ARIN-prop-294: Remove IPv6 End-User Assignment Criteria

Date: 19 November 2020

Proposal Originator: Peter Jin

Problem Statement: provides several criteria to determine eligibility for an IPv6 initial assignment:

[a] already having an IPv4 assignment [b] IPv6 multihoming [c] actively using 2000 IPv6 addresses [d] actively using 200 /64 subnets [e] 13 active sites [f] justification as to why ISP/LIR addresses cannot be used.

The specific problems with this are:

  • /48’s are extremely abundant, much more so than IPv4 addresses. Even if everyone in the world had a /48, it would only take up one or more /16’s. It is not necessary to have elgibility criteria for obtaining /48’s; the fees should be enough; everyone in the world obtaining a /48 (or even a /44) would be $250 x 7 billion = $1.75 trillion, which is around 5% of the U.S. GDP.

  • Criterion [c] can easily be abused. This number can be thought of as very large since hosts only have a few IPv6 addresses assigned to them, however, the nature of subnet routing allows for all 2^80 IP addresses to be used at once (perhaps with a custom TCP/IP stack); see the next point.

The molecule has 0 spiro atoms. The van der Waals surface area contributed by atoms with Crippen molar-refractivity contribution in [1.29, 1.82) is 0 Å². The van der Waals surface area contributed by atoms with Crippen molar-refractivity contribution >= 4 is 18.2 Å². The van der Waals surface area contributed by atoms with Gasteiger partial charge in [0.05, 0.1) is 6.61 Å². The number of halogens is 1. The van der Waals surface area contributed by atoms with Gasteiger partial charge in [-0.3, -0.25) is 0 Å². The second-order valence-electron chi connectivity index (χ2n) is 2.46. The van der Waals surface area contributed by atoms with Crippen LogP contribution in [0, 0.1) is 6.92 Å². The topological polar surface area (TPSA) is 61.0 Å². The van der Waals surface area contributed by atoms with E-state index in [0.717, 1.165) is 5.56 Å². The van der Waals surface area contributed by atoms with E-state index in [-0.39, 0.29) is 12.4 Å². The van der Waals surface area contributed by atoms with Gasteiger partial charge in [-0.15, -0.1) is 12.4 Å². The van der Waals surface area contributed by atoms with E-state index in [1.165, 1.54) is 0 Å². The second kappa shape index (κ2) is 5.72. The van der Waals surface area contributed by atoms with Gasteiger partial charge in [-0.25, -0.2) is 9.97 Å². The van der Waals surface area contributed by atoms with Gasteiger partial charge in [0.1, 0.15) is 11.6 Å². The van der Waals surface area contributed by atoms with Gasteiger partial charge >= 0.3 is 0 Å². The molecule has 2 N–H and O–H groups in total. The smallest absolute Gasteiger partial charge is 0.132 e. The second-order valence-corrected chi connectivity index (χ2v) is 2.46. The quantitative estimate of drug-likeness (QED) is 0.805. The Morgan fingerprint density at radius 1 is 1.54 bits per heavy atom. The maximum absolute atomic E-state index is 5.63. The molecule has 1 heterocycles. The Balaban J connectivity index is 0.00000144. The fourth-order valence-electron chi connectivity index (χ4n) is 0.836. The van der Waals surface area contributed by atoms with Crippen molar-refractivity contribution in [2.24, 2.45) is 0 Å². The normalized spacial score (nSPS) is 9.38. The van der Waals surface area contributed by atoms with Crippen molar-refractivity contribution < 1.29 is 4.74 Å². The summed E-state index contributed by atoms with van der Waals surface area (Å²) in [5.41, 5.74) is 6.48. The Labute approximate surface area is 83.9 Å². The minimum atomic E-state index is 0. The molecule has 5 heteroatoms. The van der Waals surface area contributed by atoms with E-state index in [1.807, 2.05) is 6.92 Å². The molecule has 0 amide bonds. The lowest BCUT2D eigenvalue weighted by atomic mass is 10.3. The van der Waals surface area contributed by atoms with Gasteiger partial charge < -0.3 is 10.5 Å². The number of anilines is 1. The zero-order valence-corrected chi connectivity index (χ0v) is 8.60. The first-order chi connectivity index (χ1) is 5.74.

• Furthermore; there is no clear meaning of “active use” as said within [c] and [d]. Does “active use” mean “assigned to a host”? Assigned to a service? Responds to ICMP echo (on the public Internet)? One of my web apps, “IPv6 Things” (, may be considered to have made “active use” of

  • 1 address, if the first meaning is used

  • 42,000 addresses, if the second meaning is used (each of the “things” on that website has its own IPv6 address)

  • 18,446,744,073,709,551,616 addresses, if the third meaning is used

Policy Statement:


  • Remove
  • Change the first sentence of to “All end-user organizations are eligible to receive an initial assignment of /48.”

Timetable for implementation: Immediate